Tuesday, August 11, 2009
Libertarian Ethics: Natural Law and Natural Rights
"If it is said that moral conduct is rational conduct,
what is meant is that it is conduct in accordance
with right reason, reason apprehending the objective good
for man and dictating the means to its attainment."
--F.C. Copleston, SJ: Aquinas (1955)
The principle of individual liberty was established during the Enlightenment by philsophers and was based on the concept of natural law. This concept of liberty is not commonly taught in government schools in a way that elucidates its philosophical origin and the importance thereof; rather liberty and the rights of man are taught as an interesting but somewhat quaint idea produced wholesale by those white men in whigs, the founders of the Republic. This is so because the educational philosophy of government schools is based on unreason; specifically upon the post-modern positivist idea that reality cannot be measured and that values are determined subjectively by each individual based on emotion rather than reason*.
*This is the philosophical legacy of David Hume.
Natural law, however, is based on the idea that a human being, like any other thing in the universe, has an identity that is differentiated from any other thing; that is that humans have a definible nature that differentiates them from anything else, and that human nature is measurable. Thus, for human beings, natural law is used to determine what ends are compatible with the facts of human existence and values are therefore objective. Or as William Blackstone described the natural law as:
" . . . demonstrating that this or that action tends to man's real happiness, and therefore very justly concluding that the performance of it is a part of the law of nature; or, on the other hand, that this or that action is destruction [sic] of man's real happiness, and therefore that the law of nature forbids it." Blackstone's Commentaries on the Laws of England, Vol. I, as cited in Brendan F. Brown (ed.), The Natural Law Reader, p. 106.
Although the Scholastics who developed the concept of natural law believed in a supernatural being, they nevertheless established the natural law upon human reason alone. Currently, therefore, the concept of natural law is opposed by many conservatives who argue that the origin of ethics must come from supernatural revelation (which takes them beyond human reach*); it is also opposed by skeptics who argue that ethics can only be ascertained by human beings subjectively, from emotion (which makes them relative).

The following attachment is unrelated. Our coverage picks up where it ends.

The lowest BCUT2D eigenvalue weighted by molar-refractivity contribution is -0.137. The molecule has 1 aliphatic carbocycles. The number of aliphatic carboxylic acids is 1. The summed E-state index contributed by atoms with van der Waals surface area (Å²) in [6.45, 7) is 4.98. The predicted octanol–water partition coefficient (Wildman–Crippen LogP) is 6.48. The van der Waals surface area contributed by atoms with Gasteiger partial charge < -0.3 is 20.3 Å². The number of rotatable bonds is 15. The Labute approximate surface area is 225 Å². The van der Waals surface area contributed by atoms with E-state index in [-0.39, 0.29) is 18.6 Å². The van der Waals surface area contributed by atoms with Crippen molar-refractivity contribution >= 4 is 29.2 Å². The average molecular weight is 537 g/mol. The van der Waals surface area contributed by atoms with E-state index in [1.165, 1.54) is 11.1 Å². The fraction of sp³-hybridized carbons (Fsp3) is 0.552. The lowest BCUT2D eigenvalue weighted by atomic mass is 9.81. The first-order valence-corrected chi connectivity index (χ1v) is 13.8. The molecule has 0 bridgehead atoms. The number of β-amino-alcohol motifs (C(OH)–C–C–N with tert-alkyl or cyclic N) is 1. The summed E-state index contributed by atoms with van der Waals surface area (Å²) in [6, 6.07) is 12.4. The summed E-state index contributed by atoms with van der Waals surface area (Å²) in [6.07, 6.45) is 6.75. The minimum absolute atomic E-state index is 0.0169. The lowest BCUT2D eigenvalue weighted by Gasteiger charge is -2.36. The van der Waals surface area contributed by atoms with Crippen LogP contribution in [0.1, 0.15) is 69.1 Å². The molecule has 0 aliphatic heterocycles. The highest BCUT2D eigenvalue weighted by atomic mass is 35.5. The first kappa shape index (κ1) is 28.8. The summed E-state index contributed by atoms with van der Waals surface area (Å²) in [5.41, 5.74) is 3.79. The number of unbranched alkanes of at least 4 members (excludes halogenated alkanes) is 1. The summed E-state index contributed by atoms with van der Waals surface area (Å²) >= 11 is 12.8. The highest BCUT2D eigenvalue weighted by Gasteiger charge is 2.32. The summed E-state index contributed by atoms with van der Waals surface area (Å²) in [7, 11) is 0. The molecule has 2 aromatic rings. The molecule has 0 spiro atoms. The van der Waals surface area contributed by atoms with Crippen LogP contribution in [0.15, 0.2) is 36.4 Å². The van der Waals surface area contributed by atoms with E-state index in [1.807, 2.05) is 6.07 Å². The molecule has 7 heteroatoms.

*As a Jew, I am opposed to this view. the Rabbinic view is that the law "is not in heaven" based on the Torah portion Nitzavim, which says: "It is not in heaven that you should say who will go after it and bring it to us . . . nay, it is very near to you that you may do it." Thus the Rabbis set up a system whereby they could argue that precepts must be based on human nature and norms.
Because natural law can be determined by reason, it provides an objective standard by which traditional norms can be held accountable and found wanting should they violate basic human nature, thus making it possible for people to find their current legislation wanting. It thus provides a basis for the Rule of Law and the establishment of justice. (This ability to reject the status quo on the basis of natural law differentiates libertarian thinkers from many conservatives, who tend to argue that tradition is good because it is old. A tradition may be good or bad; if it is good, it is not because it is old, but because it is the fulfillment of what is good according to the essential nature of man).
During the Enlightenment, natural law was wedded to the concept of individualism by the English enlightenment philosophers, the greatest of whom was John Locke. From this individualist tradition, Locke developed the idea of the natural rights of man, and this idea was founding philosophy of the American Revolution. Locke based his idea of individual rights upon the foundation of human self-ownership. He wrote that:
"Every man has a property in his own person. This nobody has any right to but himself. The labour of his body and the work of his hands, we may say, are properly his. Whatsoever then, that he removes out of the state that nature hath provided, and left it in, he hath mixed his labour with, and joined to it something that is his own, and thereby makes it his property."
John Locke, An Essay Concerning the True Origin, Extent and End of Civil Government, as cited in Murray N. Rothbard (1980) The Ethics of Liberty.
Essentially, if a person owns his own self, then no one else may own him, and thus he has a right to Liberty. To remove his life from him would be an ultimate theft of his own self, and thus he has a right to Life. Finally, as Locke stated, if he mixes his labour with things in nature, he has the right to keep and control them, the right to Property. These rights are endowed to human beings by virtue of their very nature and are therefore natural law. They are, as Jefferson wrote, "inalienable." They are not given by government, and government cannot take them away. Neither do they accrue to a collection of human beings as a group; rather they belong to each individual as an individual. Thus no group may lawfully (in the sense of the Rule of Law) or morally do anything that the individual does not have the right to do. No group may violate the rights of the individual simply because it is a group. (That is the essence of democracy, mob rule by the will of the majority, legislating away the natural rights of the individual).
These are the individual rights of each person, which are protected by the United States Constitution (currently being honored only in the breach). They are the rights to Life, Liberty and Property. Libertarian ethics begin with the acknowledgement of the natural rights of individual human beings.